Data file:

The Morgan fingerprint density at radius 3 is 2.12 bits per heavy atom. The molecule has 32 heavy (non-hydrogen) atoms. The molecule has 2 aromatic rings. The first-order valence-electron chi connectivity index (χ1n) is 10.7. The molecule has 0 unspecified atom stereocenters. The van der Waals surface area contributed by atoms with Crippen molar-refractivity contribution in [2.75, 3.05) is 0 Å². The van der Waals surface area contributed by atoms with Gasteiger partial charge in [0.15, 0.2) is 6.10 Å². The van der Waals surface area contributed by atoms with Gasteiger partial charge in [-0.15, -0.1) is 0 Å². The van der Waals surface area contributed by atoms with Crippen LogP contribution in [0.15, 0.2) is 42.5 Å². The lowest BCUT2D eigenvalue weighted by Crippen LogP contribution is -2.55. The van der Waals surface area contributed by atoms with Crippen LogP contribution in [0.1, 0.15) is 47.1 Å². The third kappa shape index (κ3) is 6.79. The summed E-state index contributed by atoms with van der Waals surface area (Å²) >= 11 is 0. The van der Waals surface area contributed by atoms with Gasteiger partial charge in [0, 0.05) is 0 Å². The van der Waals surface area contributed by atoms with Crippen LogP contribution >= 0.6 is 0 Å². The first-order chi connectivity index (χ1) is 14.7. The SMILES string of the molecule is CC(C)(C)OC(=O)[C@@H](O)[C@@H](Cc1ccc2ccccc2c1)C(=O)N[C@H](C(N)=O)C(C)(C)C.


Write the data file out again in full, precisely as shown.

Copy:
The Morgan fingerprint density at radius 3 is 2.12 bits per heavy atom. The molecule has 32 heavy (non-hydrogen) atoms. The molecule has 2 aromatic rings. The first-order valence-electron chi connectivity index (χ1n) is 10.7. The molecule has 0 unspecified atom stereocenters. The van der Waals surface area contributed by atoms with Crippen molar-refractivity contribution in [2.75, 3.05) is 0 Å². The van der Waals surface area contributed by atoms with Gasteiger partial charge in [0.15, 0.2) is 6.10 Å². The van der Waals surface area contributed by atoms with Gasteiger partial charge in [-0.15, -0.1) is 0 Å². The van der Waals surface area contributed by atoms with Crippen LogP contribution in [0.15, 0.2) is 42.5 Å². The lowest BCUT2D eigenvalue weighted by Crippen LogP contribution is -2.55. The van der Waals surface area contributed by atoms with Crippen LogP contribution in [0.1, 0.15) is 47.1 Å². The third kappa shape index (κ3) is 6.79. The summed E-state index contributed by atoms with van der Waals surface area (Å²) >= 11 is 0. The van der Waals surface area contributed by atoms with Gasteiger partial charge in [0, 0.05) is 0 Å². The van der Waals surface area contributed by atoms with Crippen LogP contribution >= 0.6 is 0 Å². The first-order chi connectivity index (χ1) is 14.7. The SMILES string of the molecule is CC(C)(C)OC(=O)[C@@H](O)[C@@H](Cc1ccc2ccccc2c1)C(=O)N[C@H](C(N)=O)C(C)(C)C.